As a courtesy, this is a full free rendering of my book, Programming iOS 6, by Matt Neuburg. Copyright 2013 Matt Neuburg. Please note that this book has now been completely superseded by two more recent books, iOS 7 Fundamentals and Programming iOS 7. If my work has been of help to you, please consider purchasing one or both of them. Thank you!

Chapter 40. Epilogue

You may go, for you’re at liberty.

W. S. Gilbert, The Pirates of Penzance

This book must come to an end, but your exploration of iOS will go on and on. There’s much more to know and to discover. A single book that described completely, or even introduced, every aspect of iOS programming would be immense — many times the size of this one. Inevitably, severe limits have had to be set. Having read this book, you are now in a position to investigate many further areas of iOS that this book hasn’t explored in any depth. Some of these areas have been mentioned in individual chapters; here are a few others:

An open source C library for drawing, including 3D drawing, that takes full advantage of graphics hardware. This is often the most efficient way to draw, especially when animation is involved. iOS incorporates a simplified version of OpenGL called OpenGL ES. See the OpenGL Programming Guide for iOS. Open GL interface configuration, texture loading, shading, and calculation are simplified by the GLKit framework; see the GLKit Framework Reference.
Certain computation-intensive processes will benefit from the vector-based Accelerate framework. See the vDSP Programming Guide.
Game Kit
The Game Kit framework covers three areas that can enhance your user’s game experience: Wireless or Bluetooth communication directly between devices (peer-to-peer); voice communication across an existing network connection; and Game Center, a networking facility that facilitates these and many other aspects of interplayer communication, such as posting and viewing high scores and setting up combinations of players who wish to compete. See the Game Kit Programming Guide.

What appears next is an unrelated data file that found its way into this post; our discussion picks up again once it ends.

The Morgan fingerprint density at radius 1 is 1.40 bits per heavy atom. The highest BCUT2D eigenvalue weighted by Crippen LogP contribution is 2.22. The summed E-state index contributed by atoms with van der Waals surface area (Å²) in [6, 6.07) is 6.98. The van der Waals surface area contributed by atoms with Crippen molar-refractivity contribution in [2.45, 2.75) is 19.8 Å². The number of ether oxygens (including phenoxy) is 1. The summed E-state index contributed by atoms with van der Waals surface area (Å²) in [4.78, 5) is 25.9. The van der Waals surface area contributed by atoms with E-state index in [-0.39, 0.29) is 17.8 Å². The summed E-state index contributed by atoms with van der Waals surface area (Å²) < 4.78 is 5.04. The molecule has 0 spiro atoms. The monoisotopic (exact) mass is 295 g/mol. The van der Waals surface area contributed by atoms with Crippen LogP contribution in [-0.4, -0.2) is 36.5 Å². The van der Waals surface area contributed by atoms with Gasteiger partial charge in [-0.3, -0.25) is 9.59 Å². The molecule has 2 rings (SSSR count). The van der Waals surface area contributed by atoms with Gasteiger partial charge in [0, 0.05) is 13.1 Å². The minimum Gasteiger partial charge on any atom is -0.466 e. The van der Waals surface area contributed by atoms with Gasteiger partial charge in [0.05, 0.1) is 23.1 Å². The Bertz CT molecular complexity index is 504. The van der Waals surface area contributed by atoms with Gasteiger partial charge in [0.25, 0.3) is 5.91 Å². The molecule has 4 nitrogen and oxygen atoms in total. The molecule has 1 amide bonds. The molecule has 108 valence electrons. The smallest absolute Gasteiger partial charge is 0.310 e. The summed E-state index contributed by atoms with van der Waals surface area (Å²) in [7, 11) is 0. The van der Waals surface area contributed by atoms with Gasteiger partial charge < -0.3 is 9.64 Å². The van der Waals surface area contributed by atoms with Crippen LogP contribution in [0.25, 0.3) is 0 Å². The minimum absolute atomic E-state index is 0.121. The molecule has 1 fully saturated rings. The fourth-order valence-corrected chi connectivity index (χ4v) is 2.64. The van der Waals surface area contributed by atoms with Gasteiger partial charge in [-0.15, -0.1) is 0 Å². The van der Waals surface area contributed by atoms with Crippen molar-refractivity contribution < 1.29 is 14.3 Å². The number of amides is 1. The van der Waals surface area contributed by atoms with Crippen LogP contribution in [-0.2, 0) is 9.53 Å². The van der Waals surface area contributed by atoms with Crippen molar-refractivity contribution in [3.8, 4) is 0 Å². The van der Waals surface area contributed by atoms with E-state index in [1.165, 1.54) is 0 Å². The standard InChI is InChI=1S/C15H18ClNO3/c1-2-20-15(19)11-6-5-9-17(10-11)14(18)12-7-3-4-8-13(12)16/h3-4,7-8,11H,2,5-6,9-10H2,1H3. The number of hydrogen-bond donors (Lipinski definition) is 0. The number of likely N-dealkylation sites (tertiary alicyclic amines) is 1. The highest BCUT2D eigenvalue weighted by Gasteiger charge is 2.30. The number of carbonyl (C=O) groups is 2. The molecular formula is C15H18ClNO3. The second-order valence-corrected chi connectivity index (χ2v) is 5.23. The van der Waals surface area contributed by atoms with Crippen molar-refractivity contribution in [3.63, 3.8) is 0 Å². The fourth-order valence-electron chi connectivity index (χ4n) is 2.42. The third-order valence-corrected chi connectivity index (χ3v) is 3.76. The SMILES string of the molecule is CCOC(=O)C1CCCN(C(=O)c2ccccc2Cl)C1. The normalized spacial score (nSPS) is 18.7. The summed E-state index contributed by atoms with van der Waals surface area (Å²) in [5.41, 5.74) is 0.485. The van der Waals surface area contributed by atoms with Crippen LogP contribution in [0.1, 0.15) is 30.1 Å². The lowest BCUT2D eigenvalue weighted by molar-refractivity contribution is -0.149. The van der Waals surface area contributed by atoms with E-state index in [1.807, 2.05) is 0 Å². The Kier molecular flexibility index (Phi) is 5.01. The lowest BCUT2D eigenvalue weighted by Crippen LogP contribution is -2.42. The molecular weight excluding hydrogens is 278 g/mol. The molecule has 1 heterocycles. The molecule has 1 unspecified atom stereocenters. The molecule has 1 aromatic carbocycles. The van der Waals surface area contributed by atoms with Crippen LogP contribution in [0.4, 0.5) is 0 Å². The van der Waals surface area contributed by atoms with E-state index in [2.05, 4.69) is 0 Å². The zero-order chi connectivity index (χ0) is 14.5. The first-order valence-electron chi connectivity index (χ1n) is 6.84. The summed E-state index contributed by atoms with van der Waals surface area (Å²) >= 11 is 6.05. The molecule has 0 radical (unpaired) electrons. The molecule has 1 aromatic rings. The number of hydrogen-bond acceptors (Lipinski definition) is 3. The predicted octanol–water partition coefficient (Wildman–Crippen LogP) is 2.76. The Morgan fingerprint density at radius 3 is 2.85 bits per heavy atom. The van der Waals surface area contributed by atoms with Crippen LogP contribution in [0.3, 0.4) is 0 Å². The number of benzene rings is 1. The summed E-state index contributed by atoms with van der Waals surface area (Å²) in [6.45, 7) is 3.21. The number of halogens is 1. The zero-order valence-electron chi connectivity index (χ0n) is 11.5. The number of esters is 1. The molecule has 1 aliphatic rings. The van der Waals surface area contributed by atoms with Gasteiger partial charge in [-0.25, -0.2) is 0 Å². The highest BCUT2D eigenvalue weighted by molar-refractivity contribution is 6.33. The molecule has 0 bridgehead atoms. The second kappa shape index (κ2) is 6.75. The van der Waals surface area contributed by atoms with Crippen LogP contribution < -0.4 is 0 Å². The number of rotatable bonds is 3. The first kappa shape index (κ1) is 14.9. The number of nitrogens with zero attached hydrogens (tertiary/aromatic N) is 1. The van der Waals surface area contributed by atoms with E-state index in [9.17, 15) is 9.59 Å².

The iAD framework lets your free app attempt to make money by displaying advertisements provided by Apple. See the iAD Programming Guide.
Your app can allow the user to buy something, using Apple’s App Store to process payments. For example, you could provide a renewable subscription, or offer to unlock advanced app features. See the In App Purchase Programming Guide.
Your app may represent a subscription to something like a newspaper or magazine. See the Newsstand Kit Framework Reference.
See the “Printing” chapter of the Drawing and Printing Guide for iOS.
This book has not discussed security topics such as keychains, certificates, and encryption. See the Security Overview and the Security framework.
VoiceOver assists visually impaired users by describing the interface aloud. To participate, views must be configured to describe themselves usefully. Built-in views already do this to a large extent, and you can extend this functionality. See the Accessibility Programming Guide for iOS.
The Core Telephony framework lets your app get information about a particular cellular carrier and call.
Pass Kit
New in iOS 6, the Pass Kit framework allows creation of downloadable passes to go into the user’s Passbook app. See the Passbook Programming Guide.
External accessories
The user can attach an external accessory to the device, either directly via USB or wirelessly via Bluetooth. Your app can communicate with such an accessory. See External Accessory Programming Topics.